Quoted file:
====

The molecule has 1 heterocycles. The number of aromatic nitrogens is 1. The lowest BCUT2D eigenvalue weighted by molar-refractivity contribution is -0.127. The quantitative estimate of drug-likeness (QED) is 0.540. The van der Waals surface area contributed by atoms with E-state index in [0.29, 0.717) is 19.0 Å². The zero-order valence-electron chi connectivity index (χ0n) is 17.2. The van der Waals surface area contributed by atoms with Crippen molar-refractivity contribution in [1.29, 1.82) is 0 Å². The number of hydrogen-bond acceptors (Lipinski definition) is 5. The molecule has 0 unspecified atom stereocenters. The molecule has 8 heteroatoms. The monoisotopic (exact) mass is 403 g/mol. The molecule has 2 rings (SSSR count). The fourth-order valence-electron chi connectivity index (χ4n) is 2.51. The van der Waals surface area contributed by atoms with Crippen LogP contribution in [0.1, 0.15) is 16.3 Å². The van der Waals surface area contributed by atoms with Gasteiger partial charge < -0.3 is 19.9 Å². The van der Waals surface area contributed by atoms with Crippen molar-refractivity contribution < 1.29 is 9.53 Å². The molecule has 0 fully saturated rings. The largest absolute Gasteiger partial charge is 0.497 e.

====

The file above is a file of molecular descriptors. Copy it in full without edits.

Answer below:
The molecule has 1 heterocycles. The number of aromatic nitrogens is 1. The lowest BCUT2D eigenvalue weighted by molar-refractivity contribution is -0.127. The quantitative estimate of drug-likeness (QED) is 0.540. The van der Waals surface area contributed by atoms with E-state index in [0.29, 0.717) is 19.0 Å². The zero-order valence-electron chi connectivity index (χ0n) is 17.2. The van der Waals surface area contributed by atoms with Crippen molar-refractivity contribution in [1.29, 1.82) is 0 Å². The number of hydrogen-bond acceptors (Lipinski definition) is 5. The molecule has 0 unspecified atom stereocenters. The molecule has 8 heteroatoms. The monoisotopic (exact) mass is 403 g/mol. The molecule has 2 rings (SSSR count). The fourth-order valence-electron chi connectivity index (χ4n) is 2.51. The van der Waals surface area contributed by atoms with Crippen LogP contribution in [0.1, 0.15) is 16.3 Å². The van der Waals surface area contributed by atoms with Gasteiger partial charge < -0.3 is 19.9 Å². The van der Waals surface area contributed by atoms with Crippen molar-refractivity contribution < 1.29 is 9.53 Å². The molecule has 0 fully saturated rings. The largest absolute Gasteiger partial charge is 0.497 e.